Myrlande Charelus hasn’t release her first feature him yet, but you better believe that her name will be mentioned in the same breath and in the same sentence as cinematic luminaries like Euzhan Palcy, Frances Marion, Dorothy Arzner, Julie Dash, Sophia Coppola, and Myrlande’s personal favorite Ava Duvernay. While at Howard University, she was part of the crew of several productions, including a short film she wrote and directly. She recently spent some time in Haiti to film 4:53, a project with which she worked with the prolific Abdias Laguerre. She wrote the project and serve as its director, and it won’t be her last.
Kreyolicious: So, you’re at Howard finishing your MFA in Film. What has the experience been like?
Yes, well I recently graduated from Howard, where President Obama and Cecily Tyson were keynote speakers. I have now earned my MFA and hopefully someday I will have my [doctorate] in Third World cinema.
My experience from Howard was nothing to what I expected. I have built great relationships with some of the best people such professors and students I have met. Haile Gerima-I would say is my biggest accomplishment attending Howard—one of the hardest professors who’s ever taught me. However, my journey through film school would have almost been nothing without him. I have gained a mentor. He’s also a big deal in the black film community. He is a big deal to have as a mentor.
Above: Filming scenes for her film 4:53 in Haiti.
Kreyolicious: You have a project entitled 4:53. That’s rather intriguing. How does that number relate to the plot, or should I take a guess instead of asking? Is it an apartment number, a suite number, a set of digits significant in a milestone of the characters’ lives?
4:53– that’s my baby! My current project! The number signifies the time the earthquake struck down Haiti back on January 12th, 2010 at exactly 4:53pm. 4:53 can represent a circumstance or event that dramatically changes your life. It is a figurative earthquake! The story itself focuses on a boy proud of his heritage who is forced to leave his mother in Haiti to live with his ashamed father in the US. I wanted to play with culture, self-identity and colorism.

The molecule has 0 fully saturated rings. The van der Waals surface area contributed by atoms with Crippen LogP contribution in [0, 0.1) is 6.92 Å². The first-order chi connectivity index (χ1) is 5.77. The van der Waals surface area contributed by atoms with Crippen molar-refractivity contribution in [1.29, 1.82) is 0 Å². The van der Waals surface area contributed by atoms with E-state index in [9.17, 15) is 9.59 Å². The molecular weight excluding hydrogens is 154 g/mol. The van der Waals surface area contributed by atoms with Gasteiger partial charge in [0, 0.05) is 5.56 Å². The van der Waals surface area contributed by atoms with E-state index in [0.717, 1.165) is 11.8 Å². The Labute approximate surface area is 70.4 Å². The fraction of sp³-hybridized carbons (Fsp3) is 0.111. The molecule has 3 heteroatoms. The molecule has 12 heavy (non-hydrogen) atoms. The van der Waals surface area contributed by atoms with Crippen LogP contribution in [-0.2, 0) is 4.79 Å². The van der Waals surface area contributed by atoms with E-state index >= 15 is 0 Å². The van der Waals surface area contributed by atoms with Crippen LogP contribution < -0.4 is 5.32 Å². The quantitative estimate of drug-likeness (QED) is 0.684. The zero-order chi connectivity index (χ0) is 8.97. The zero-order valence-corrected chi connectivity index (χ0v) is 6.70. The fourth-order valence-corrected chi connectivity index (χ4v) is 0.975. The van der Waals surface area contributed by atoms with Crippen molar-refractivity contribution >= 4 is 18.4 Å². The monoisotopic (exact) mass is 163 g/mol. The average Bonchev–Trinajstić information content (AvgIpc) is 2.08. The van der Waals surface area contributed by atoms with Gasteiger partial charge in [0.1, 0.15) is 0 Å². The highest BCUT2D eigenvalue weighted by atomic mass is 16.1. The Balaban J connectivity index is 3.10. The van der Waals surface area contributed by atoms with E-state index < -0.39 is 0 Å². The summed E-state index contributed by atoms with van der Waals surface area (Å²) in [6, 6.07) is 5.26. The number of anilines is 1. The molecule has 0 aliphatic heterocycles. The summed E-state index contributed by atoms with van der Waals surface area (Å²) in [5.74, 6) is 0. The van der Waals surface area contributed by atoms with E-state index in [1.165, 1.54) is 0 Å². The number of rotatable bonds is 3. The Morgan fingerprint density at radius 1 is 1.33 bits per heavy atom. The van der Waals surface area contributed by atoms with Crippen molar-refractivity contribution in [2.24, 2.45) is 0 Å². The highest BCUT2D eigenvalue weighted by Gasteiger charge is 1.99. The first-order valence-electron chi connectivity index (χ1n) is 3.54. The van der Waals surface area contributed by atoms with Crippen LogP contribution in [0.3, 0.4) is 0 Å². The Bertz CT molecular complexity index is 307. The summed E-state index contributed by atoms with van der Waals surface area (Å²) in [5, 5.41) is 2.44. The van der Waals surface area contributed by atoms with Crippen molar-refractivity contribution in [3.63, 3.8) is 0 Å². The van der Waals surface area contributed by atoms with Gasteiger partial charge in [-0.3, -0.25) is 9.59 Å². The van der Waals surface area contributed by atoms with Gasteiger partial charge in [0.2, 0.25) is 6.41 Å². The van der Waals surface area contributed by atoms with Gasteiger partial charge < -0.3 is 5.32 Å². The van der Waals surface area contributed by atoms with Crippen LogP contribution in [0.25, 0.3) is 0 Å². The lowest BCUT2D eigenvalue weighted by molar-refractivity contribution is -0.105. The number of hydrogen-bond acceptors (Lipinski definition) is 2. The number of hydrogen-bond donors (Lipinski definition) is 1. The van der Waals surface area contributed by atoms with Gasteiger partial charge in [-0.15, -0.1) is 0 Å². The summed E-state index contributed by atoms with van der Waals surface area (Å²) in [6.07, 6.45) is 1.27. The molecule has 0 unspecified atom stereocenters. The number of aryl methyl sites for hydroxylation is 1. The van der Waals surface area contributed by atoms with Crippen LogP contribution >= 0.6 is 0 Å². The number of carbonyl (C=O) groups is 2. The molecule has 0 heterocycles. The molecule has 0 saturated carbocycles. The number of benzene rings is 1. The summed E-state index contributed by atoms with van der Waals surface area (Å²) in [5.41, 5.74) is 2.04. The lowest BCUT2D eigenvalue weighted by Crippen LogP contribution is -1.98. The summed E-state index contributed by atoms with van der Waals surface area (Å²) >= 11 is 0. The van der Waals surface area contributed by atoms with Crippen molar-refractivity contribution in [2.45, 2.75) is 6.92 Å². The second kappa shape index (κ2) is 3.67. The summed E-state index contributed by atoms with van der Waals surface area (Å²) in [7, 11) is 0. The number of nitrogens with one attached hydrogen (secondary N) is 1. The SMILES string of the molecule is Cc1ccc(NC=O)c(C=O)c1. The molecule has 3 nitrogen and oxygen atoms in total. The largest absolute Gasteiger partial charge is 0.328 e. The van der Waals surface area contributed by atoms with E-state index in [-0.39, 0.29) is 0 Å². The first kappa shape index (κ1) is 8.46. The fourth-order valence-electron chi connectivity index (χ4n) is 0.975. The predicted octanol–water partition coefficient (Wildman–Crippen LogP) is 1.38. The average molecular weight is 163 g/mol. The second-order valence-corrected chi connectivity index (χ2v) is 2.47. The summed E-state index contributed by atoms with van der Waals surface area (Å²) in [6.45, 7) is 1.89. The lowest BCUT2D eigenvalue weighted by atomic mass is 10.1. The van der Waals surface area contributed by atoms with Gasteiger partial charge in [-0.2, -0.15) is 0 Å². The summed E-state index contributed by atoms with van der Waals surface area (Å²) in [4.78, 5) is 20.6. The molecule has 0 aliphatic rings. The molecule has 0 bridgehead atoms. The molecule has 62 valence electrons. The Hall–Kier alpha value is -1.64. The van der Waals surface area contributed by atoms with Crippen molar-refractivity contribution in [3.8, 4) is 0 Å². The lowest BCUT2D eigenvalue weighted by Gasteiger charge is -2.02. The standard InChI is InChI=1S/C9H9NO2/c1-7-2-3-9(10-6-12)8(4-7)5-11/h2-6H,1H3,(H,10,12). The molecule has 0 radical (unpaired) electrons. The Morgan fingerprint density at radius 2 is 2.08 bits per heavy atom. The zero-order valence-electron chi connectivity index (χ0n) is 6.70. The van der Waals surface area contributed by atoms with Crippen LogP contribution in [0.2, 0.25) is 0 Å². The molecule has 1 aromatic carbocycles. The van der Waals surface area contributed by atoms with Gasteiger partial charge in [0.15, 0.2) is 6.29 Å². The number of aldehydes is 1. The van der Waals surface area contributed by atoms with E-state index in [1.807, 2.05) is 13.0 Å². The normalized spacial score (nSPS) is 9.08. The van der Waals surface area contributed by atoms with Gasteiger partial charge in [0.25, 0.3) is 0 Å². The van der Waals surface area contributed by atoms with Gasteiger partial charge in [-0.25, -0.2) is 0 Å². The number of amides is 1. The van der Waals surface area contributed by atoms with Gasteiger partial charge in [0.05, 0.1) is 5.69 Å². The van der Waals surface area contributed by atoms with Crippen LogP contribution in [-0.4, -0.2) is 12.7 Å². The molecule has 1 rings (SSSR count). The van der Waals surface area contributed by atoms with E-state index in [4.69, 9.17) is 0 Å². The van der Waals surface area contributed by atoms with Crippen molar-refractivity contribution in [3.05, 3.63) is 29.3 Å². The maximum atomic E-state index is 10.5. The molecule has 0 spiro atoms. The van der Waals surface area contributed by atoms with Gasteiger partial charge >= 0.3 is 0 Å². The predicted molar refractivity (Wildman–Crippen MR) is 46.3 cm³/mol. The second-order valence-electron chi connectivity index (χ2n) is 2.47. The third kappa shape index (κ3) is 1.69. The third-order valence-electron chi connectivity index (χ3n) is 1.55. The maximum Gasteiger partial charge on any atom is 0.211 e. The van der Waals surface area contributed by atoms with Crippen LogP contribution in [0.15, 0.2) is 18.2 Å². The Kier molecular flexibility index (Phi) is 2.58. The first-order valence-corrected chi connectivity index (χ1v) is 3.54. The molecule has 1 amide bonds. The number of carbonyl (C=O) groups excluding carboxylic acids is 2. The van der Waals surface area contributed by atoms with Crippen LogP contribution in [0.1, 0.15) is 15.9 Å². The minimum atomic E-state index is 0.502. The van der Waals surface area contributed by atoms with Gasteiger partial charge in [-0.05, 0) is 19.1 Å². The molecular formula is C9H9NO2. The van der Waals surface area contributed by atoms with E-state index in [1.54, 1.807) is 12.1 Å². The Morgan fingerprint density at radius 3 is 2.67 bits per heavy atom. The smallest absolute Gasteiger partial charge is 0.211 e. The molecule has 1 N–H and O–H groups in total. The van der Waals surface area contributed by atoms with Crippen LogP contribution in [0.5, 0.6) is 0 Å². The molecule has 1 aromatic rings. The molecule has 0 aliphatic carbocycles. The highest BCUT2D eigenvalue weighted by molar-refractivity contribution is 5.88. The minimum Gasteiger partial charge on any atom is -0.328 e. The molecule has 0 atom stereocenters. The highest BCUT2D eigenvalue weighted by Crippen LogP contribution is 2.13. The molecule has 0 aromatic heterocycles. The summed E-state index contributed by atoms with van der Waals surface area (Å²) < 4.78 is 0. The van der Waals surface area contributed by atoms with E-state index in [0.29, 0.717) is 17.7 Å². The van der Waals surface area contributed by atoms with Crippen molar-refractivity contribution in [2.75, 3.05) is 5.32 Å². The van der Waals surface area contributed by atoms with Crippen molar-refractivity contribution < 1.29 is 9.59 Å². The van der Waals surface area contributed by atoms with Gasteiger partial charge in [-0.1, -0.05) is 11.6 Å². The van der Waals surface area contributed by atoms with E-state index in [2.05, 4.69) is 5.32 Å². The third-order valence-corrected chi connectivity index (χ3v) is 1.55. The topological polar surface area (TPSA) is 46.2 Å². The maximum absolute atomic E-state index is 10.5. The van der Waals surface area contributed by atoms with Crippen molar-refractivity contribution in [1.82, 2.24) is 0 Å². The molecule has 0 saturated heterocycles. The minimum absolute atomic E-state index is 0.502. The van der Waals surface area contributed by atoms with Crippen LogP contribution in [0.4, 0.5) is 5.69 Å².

Above: Back in DC, the fledging filmmaker has a moment of reflection.
Kreyolicious: The last time I interviewed you; you professed admiration for Ava Duvernay. Do you still look up to her?
Yes, I love Ava. One of my professors is a great friend of hers. Ava visited Howard while I was still a student. What she is doing in the film industry is everything I want to do. I am not sure if you have ever heard of Array? It is a platform she uses to promote indie films.
Kreyolicious: Yes, I actually have heard of Array…Have you read any worthwhile books besides your school textbooks that you feel give you a good handle on filmmaking and screenwriting?
OMG! Yes- I mean, I read a lot of books, for different reasons. You have to understand I am also a writer—so I read a lot. I read a lot, but I read based on the project that I am working on. With 4:53– I did not have to do a lot of readings. Rather I visited Haiti and interviewed some people who were affected by the earthquake.
Kreyolicious: What would you like to say to aspiring female filmmakers?
If it is your calling, go for it! If it is for the money, you’re wasting your time. My biggest advice would be to find your voice, filmmaking is mostly a man’s career. So is almost everything else. But don’t let that stop you from going after your dreams. Study your craft inside and out. Therefore, other people won’t feel the need to tell you how to do your job.
Kreyolicious: We will keep hearing of you no doubt. What’s next after this project?
This is what I want to do for rest of my life. So eventually, you will hear a lot about me. I am currently in post-production for 4:53, a project I plan to finish by next year. I am taking my time with it. At the same time, I am currently mastering a short-script. Hoping to go in production by next year.